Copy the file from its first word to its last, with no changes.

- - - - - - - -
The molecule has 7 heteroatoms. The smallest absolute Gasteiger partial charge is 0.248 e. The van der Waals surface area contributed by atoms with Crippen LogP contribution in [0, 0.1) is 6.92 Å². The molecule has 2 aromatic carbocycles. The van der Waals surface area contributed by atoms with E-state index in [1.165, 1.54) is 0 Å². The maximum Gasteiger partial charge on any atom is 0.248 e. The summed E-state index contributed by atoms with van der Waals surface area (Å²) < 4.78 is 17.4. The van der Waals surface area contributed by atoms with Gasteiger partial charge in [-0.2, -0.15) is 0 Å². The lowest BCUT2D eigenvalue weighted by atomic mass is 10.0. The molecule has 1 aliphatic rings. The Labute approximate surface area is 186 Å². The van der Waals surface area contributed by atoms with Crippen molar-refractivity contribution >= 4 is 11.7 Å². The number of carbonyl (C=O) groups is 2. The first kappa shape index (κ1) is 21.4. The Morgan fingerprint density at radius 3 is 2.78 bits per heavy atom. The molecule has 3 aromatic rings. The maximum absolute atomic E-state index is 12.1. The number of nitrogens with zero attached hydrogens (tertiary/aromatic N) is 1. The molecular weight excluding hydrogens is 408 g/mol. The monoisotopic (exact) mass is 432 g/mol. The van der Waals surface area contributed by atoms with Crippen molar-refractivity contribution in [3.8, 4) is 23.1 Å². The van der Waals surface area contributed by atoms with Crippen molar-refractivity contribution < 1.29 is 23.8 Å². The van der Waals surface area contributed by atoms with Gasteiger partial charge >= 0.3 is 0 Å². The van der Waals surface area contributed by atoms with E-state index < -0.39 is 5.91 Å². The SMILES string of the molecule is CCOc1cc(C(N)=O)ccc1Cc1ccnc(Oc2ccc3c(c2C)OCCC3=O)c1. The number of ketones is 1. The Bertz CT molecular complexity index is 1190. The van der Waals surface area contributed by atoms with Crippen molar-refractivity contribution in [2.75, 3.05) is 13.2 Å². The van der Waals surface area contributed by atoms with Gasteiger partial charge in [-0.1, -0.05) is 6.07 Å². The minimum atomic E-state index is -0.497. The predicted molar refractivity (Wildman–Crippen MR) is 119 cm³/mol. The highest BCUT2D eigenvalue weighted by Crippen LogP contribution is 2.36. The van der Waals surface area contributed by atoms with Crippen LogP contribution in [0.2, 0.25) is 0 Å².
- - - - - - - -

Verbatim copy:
The molecule has 7 heteroatoms. The smallest absolute Gasteiger partial charge is 0.248 e. The van der Waals surface area contributed by atoms with Crippen LogP contribution in [0, 0.1) is 6.92 Å². The molecule has 2 aromatic carbocycles. The van der Waals surface area contributed by atoms with E-state index in [1.165, 1.54) is 0 Å². The maximum Gasteiger partial charge on any atom is 0.248 e. The summed E-state index contributed by atoms with van der Waals surface area (Å²) < 4.78 is 17.4. The van der Waals surface area contributed by atoms with Gasteiger partial charge in [-0.2, -0.15) is 0 Å². The lowest BCUT2D eigenvalue weighted by atomic mass is 10.0. The molecule has 1 aliphatic rings. The Labute approximate surface area is 186 Å². The van der Waals surface area contributed by atoms with Crippen molar-refractivity contribution >= 4 is 11.7 Å². The number of carbonyl (C=O) groups is 2. The first kappa shape index (κ1) is 21.4. The Morgan fingerprint density at radius 3 is 2.78 bits per heavy atom. The molecule has 3 aromatic rings. The maximum absolute atomic E-state index is 12.1. The number of nitrogens with zero attached hydrogens (tertiary/aromatic N) is 1. The molecular weight excluding hydrogens is 408 g/mol. The monoisotopic (exact) mass is 432 g/mol. The van der Waals surface area contributed by atoms with Crippen molar-refractivity contribution in [3.8, 4) is 23.1 Å². The van der Waals surface area contributed by atoms with Crippen molar-refractivity contribution < 1.29 is 23.8 Å². The van der Waals surface area contributed by atoms with Gasteiger partial charge >= 0.3 is 0 Å². The van der Waals surface area contributed by atoms with E-state index < -0.39 is 5.91 Å². The SMILES string of the molecule is CCOc1cc(C(N)=O)ccc1Cc1ccnc(Oc2ccc3c(c2C)OCCC3=O)c1. The number of ketones is 1. The Bertz CT molecular complexity index is 1190. The van der Waals surface area contributed by atoms with Crippen molar-refractivity contribution in [2.75, 3.05) is 13.2 Å². The van der Waals surface area contributed by atoms with Gasteiger partial charge in [-0.1, -0.05) is 6.07 Å². The minimum atomic E-state index is -0.497. The predicted molar refractivity (Wildman–Crippen MR) is 119 cm³/mol. The highest BCUT2D eigenvalue weighted by Crippen LogP contribution is 2.36. The van der Waals surface area contributed by atoms with Crippen LogP contribution in [0.2, 0.25) is 0 Å².